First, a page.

Archive for July 6th, 2006

Cultural Elite Blues

July 6, 2006

I used to subscribe to a ton of magazines. All the usual suspects: The Nation, The American Prospect, Mother Jones, Ms., and so forth. Reading about politics all the time eventually got depressing (and expensive!), so I let most of those subscriptions lapse. I still get Mother Jones, which usually has pretty interesting fare. But my very very favorite magazine (after Legal Affairs, which regrettably stopped publishing earlier this year) is The New Yorker. Which is odd, because The New Yorker is really hit or miss in terms of my interest in the topics. Sometimes I’ll leaf through a whole issue and not read one article. But two things keep me coming back: the sheer variety of topics, and the fact that when a New Yorker article is interesting, it’s also damn good, and long enough to really enlighten. I get so fascinated by New Yorker articles sometimes that my husband will ask me a question and I won’t even hear him.

This happened again just last night when I was reading the current issue. (Oh, I forgot to mention the other wonderful thing about The New Yorker – it’s a weekly magazine. By the time you get around to finishing one, there’s another one waiting for you to flip through). There was a really engrossing article inside about the Blue Collar Comedy Tour. I have seen the group advertised on Comedy Central as I fast-forward through the commercials of TiVoed Daily Show episodes. I might have been dimly aware that Jeff Foxworthy is among their number. But I really didn’t know much beyond that, excepting perhaps the self-knowledge I’ve developed over the years about my own sense of humor that this would decidedly not mesh with it.

I wish I could link to the article, but The New Yorker is pretty stingy with their online content and there’s not even an opening paragraph available. But basically, it was one of those wonderful meandering articles the magazine often publishes, covering the rise of Foxworthy and his compatriots, and focusing especially on their agent, one J.P. Williams, and his interactions with the industry, including details of deals with Comedy Central, which has picked up the group and showed their work to good ratings.

Not surprisingly, there was a lot of red-state, blue-state stuff in there too, and I finished the article feeling like I had learned something interesting that I hadn’t known about before, but also feeling irritated and bothered by the huge gulf that separates me from seemingly most of the rest of the country. Not just politically, but culturally (or are those the same thing?). I mean, I’m hardly unaware that the fact that I read The New Yorker at all makes me seem to fit a stereotype. But why is that? It’s a great magazine. Why aren’t other people interested in it too?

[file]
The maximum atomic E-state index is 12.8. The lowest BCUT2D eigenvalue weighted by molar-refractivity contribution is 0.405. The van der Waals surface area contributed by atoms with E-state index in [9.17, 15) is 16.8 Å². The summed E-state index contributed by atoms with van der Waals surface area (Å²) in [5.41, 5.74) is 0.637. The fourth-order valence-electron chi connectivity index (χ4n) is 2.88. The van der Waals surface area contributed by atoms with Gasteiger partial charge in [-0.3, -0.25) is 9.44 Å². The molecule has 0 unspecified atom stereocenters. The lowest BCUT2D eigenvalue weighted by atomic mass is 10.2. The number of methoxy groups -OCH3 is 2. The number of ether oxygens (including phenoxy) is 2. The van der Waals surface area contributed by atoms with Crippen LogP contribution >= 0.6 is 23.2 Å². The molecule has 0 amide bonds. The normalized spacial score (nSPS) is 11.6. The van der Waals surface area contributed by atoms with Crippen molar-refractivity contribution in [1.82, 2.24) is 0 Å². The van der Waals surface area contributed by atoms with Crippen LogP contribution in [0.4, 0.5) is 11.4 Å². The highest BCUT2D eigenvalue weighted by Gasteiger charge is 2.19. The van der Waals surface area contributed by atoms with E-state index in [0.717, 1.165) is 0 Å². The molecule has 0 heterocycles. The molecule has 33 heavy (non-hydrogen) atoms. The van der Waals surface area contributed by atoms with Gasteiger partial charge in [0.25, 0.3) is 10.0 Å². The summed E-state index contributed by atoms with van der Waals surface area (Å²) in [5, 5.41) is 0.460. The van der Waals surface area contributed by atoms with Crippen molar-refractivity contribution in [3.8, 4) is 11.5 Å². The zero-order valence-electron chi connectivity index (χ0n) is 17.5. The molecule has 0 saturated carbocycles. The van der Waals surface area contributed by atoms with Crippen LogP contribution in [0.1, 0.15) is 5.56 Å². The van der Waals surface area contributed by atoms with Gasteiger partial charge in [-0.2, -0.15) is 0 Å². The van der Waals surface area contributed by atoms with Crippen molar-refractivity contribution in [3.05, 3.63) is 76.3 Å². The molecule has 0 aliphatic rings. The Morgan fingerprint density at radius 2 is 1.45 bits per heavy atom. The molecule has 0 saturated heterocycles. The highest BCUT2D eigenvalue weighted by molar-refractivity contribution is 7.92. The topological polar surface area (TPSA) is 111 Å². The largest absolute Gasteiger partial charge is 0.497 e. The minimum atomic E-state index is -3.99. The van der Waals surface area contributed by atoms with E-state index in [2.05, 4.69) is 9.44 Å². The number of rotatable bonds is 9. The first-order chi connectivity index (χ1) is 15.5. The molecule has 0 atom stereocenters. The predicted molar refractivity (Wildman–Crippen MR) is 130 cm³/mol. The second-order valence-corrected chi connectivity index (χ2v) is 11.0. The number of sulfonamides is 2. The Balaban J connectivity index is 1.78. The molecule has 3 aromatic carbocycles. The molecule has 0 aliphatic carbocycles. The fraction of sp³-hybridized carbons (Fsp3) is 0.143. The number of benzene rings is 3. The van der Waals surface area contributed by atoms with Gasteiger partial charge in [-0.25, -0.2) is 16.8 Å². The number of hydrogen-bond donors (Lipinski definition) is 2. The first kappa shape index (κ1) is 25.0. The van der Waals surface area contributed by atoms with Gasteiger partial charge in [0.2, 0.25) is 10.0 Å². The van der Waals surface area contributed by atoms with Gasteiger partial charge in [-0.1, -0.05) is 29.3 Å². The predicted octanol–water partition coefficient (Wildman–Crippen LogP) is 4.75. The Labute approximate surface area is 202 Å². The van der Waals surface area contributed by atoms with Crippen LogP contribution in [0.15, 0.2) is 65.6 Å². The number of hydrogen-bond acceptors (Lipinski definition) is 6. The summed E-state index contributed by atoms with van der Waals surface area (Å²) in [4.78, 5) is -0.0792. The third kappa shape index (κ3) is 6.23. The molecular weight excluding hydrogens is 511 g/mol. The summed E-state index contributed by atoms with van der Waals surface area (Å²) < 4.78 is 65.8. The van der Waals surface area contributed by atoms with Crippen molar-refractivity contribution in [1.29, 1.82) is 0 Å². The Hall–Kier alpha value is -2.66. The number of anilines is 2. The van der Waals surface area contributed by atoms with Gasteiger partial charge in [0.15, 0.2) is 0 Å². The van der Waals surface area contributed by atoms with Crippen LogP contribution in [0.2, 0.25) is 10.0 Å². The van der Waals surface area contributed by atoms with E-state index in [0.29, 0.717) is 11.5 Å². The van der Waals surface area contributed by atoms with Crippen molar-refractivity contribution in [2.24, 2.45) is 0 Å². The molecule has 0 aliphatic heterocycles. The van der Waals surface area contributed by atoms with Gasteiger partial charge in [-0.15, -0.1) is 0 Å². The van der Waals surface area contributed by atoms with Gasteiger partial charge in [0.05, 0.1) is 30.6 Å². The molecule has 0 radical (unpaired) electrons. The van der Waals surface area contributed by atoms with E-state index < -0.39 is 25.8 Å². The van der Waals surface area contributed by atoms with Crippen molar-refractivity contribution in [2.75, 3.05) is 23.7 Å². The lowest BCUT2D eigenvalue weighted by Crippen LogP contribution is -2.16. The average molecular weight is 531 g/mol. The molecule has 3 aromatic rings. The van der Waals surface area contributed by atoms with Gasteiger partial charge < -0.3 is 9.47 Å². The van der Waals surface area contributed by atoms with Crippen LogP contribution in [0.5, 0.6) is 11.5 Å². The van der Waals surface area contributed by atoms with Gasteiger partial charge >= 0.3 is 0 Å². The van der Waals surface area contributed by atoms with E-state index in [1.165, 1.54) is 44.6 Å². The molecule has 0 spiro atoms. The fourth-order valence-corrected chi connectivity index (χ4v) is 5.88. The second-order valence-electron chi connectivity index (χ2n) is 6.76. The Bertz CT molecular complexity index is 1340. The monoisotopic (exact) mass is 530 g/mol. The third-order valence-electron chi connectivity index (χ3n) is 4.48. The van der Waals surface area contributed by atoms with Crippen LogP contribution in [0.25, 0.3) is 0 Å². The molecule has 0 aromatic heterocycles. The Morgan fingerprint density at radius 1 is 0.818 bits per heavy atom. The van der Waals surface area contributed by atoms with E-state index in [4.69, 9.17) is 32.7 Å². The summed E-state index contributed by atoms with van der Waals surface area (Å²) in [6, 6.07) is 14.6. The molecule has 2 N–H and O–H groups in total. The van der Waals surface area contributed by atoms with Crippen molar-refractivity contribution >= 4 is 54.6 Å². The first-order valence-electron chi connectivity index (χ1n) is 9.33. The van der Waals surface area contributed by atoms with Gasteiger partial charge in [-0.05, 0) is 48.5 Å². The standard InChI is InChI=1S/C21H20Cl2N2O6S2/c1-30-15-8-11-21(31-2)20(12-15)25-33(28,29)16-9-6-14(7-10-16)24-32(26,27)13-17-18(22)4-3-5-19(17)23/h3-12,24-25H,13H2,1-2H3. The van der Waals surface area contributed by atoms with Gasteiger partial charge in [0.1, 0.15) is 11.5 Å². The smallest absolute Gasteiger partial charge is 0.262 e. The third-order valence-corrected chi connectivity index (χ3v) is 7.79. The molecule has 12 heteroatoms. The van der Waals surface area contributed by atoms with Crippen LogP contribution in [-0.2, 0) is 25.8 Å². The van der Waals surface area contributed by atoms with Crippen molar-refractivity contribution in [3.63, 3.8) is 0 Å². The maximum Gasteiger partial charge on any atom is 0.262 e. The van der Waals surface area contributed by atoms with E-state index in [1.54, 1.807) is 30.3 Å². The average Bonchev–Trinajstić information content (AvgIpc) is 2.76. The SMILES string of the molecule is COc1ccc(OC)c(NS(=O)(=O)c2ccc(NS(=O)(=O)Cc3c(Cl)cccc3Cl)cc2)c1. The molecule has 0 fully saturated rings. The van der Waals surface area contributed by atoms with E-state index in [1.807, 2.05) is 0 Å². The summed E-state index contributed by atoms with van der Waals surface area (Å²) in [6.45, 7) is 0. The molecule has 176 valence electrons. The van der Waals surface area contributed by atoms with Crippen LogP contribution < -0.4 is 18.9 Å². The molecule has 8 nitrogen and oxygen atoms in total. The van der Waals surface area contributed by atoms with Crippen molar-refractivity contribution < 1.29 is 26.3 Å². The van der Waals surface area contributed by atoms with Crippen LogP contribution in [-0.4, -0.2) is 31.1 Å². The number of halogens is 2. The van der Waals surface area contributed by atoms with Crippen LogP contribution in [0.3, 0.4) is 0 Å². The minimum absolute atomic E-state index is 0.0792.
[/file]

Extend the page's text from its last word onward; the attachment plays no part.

In particular, I bristle at the word “elite.” There’s no faster way to get under my skin, except perhaps to wave a flag in my face (wink, wink), than to accuse me of that. Especially because I know it has some truth to it, in a strange convoluted way. That’s the conundrum — I feel that this conflict is unnecessary, but I still have feelings that reflect my participation in it.

In that vein, then, the reason that the Blue Collar Comedy article really bothered me is that it said that Hollywood types are really uncomfortable with the content of the shows, have always been surprised at the reception they get, and only embraced them because their act makes money. Frankly, I relate to that, and I don’t relate to the Blue Collar guys. I don’t find jokes premised on the idea that married men are emasculated to be funny. I don’t understand the appeal of the phrase “Git R Done” (or even what it means, really). I don’t find bathroom humor at all amusing, whether it’s Adam Sandler or Larry the Cable Guy. (The one exception is the 1980s sitcom The Golden Girls, which had some amusing moments in that vein). Not to mention the racist and homophobic elements, whose unacceptability goes without saying. I wouldn’t deign to watch the Blue Collar Comedy Tour, and I don’t understand why anyone else would either.

In fact, the quote from the article that I read aloud to David and found laugh-out-loud funny was this one, from comedian Doug Stanhope: “Blue-collar comedy is about the poverty of imagination and the celebration of complacency. But it just goes to show that if you serve this country wet sh*t on a buckled paper plate, people will line up for it in droves.” I said to David, “that’s about the size of it.”

And it’s not just the Blue Collar Comedy guys, either. I have a distinct memory of my ex-boyfriend who I dated in law school telling me in some detail about the WWF event to which he had to take the residents of the group house where he worked. My eyes were wide with horror and disbelief that anyone would find this entertaining. But the venue was packed, and everybody just loved it. “Bread and circus,” I remember him saying. And I smiled knowingly, secure in my conviction that, well, I was too good for that kind of crap.

I guess I should just embrace the elite label since it apparently fits me so well. But there’s a way in which it is too oversimplified to be at all descriptive of my life or the lives of my friends and colleagues. And I suppose that what haunts me is the possibility that the redneck label also distorts more than it describes. On some level I know that this must be the case, but one thing’s for sure: the Blue Collar Comedy troupe has done little to enlighten the rest of us about what lies beneath the stereotype they’ve been so successful in perpetuating.